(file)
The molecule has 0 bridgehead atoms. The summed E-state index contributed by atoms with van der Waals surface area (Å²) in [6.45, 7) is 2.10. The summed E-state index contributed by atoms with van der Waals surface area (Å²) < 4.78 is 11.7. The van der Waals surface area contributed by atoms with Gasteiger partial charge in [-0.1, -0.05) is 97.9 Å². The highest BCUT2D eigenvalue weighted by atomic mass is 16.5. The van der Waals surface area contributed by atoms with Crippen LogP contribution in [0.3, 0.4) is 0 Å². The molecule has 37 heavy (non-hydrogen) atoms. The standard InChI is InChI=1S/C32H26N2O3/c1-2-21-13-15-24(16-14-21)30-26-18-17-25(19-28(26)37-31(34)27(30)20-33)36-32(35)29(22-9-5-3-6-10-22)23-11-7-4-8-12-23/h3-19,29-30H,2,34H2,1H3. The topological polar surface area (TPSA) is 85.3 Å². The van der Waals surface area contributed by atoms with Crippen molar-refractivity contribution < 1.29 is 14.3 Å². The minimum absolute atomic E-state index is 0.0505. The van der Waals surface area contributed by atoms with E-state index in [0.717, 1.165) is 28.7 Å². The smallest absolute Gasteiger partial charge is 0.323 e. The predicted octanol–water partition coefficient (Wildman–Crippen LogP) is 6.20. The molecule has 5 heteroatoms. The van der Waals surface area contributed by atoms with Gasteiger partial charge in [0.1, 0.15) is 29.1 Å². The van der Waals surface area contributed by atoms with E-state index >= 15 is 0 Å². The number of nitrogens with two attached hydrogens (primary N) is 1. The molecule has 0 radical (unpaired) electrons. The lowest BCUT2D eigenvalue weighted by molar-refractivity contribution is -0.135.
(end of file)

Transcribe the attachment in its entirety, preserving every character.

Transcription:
The molecule has 0 bridgehead atoms. The summed E-state index contributed by atoms with van der Waals surface area (Å²) in [6.45, 7) is 2.10. The summed E-state index contributed by atoms with van der Waals surface area (Å²) < 4.78 is 11.7. The van der Waals surface area contributed by atoms with Gasteiger partial charge in [-0.1, -0.05) is 97.9 Å². The highest BCUT2D eigenvalue weighted by atomic mass is 16.5. The van der Waals surface area contributed by atoms with Crippen LogP contribution in [0.3, 0.4) is 0 Å². The molecule has 37 heavy (non-hydrogen) atoms. The standard InChI is InChI=1S/C32H26N2O3/c1-2-21-13-15-24(16-14-21)30-26-18-17-25(19-28(26)37-31(34)27(30)20-33)36-32(35)29(22-9-5-3-6-10-22)23-11-7-4-8-12-23/h3-19,29-30H,2,34H2,1H3. The topological polar surface area (TPSA) is 85.3 Å². The van der Waals surface area contributed by atoms with Crippen molar-refractivity contribution < 1.29 is 14.3 Å². The minimum absolute atomic E-state index is 0.0505. The van der Waals surface area contributed by atoms with E-state index in [0.717, 1.165) is 28.7 Å². The smallest absolute Gasteiger partial charge is 0.323 e. The predicted octanol–water partition coefficient (Wildman–Crippen LogP) is 6.20. The molecule has 5 heteroatoms. The van der Waals surface area contributed by atoms with Gasteiger partial charge in [0.1, 0.15) is 29.1 Å². The van der Waals surface area contributed by atoms with E-state index >= 15 is 0 Å². The number of nitrogens with two attached hydrogens (primary N) is 1. The molecule has 0 radical (unpaired) electrons. The lowest BCUT2D eigenvalue weighted by molar-refractivity contribution is -0.135.